Conclusion: The results of this study highlight the negative impact of corticosteroids on gonadal function in men with SLE. Furthermore, use of CYC during the year prior to study inclusion impaired bioactive testosterone levels in male patients with either SLE or SSc. Physicians should be more aware of the possibility of hypogonadism in male patients with autoimmune diseases. The need for hormonal supplementation remains to be formally evaluated in these patients.

  • 2. Askling, Johan
    et al.
    Holmqvist, Marie
    Ljung, Lotta
    Umeå University. Karolinska Institutet, Stockholm, Sweden.
    Is Rheumatoid Arthritis a Mortal Disease?2017In: Arthritis & Rheumatology, ISSN 2326-5191, E-ISSN 2326-5205, Vol. 69, no 8, p. 1509-1511Article in journal (Refereed)
  • 3. Bengtsson, Karin
    et al.
    Forsblad-d'Elia, Helena
    Umeå University, Faculty of Medicine, Department of Public Health and Clinical Medicine, Reumatology.
    Lie, Elisabeth
    Klingberg, Eva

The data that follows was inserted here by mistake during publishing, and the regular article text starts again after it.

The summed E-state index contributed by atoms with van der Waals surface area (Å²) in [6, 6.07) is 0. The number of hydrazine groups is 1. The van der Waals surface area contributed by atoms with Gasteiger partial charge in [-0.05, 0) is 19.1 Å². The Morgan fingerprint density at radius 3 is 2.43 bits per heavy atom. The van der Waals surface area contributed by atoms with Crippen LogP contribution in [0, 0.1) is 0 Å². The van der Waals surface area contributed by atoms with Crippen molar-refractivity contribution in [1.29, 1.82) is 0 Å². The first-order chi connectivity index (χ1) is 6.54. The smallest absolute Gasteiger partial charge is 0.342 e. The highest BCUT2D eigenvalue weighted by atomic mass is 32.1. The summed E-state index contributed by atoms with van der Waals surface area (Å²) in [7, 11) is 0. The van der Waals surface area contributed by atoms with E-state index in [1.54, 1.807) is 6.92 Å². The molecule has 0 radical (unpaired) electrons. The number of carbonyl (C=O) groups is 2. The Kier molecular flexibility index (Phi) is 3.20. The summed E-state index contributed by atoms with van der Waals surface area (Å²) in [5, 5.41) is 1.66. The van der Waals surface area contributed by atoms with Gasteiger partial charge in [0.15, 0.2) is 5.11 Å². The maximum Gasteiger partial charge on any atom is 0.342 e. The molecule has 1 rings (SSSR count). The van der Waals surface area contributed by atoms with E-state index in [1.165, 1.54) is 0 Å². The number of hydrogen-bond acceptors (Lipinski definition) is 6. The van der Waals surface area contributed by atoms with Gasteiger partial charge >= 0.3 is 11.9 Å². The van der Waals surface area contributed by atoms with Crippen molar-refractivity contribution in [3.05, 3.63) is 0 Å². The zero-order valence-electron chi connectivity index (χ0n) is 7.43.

Dehlin, Mats
    Exarchou, Sofia
    Lindstrom, Ulf
    Askling, Johan
    Jacobsson, Lennart T. H.
    Are Ankylosing Spondylitis, Psoriatic Arthritis and Undifferentiated Spondylarthritis Associated with an Increased Risk of Cardiovascular Disease?2015In: Arthritis & Rheumatology, ISSN 2326-5191, E-ISSN 2326-5205, Vol. 67, article id 1057Article in journal (Other academic)
  • 4. Bengtsson, Karin
    et al.
    Forsblad-d'Elia, Helena
    Umeå University, Faculty of Medicine, Department of Public Health and Clinical Medicine, Reumatology.
    Lie, Elisabeth
    Klingberg, Eva
    Dehlin, Mats
    Exarchou, Sofia
    Lindstrom, Ulf
    Askling, Johan
    Jacobsson, Lennart T. H.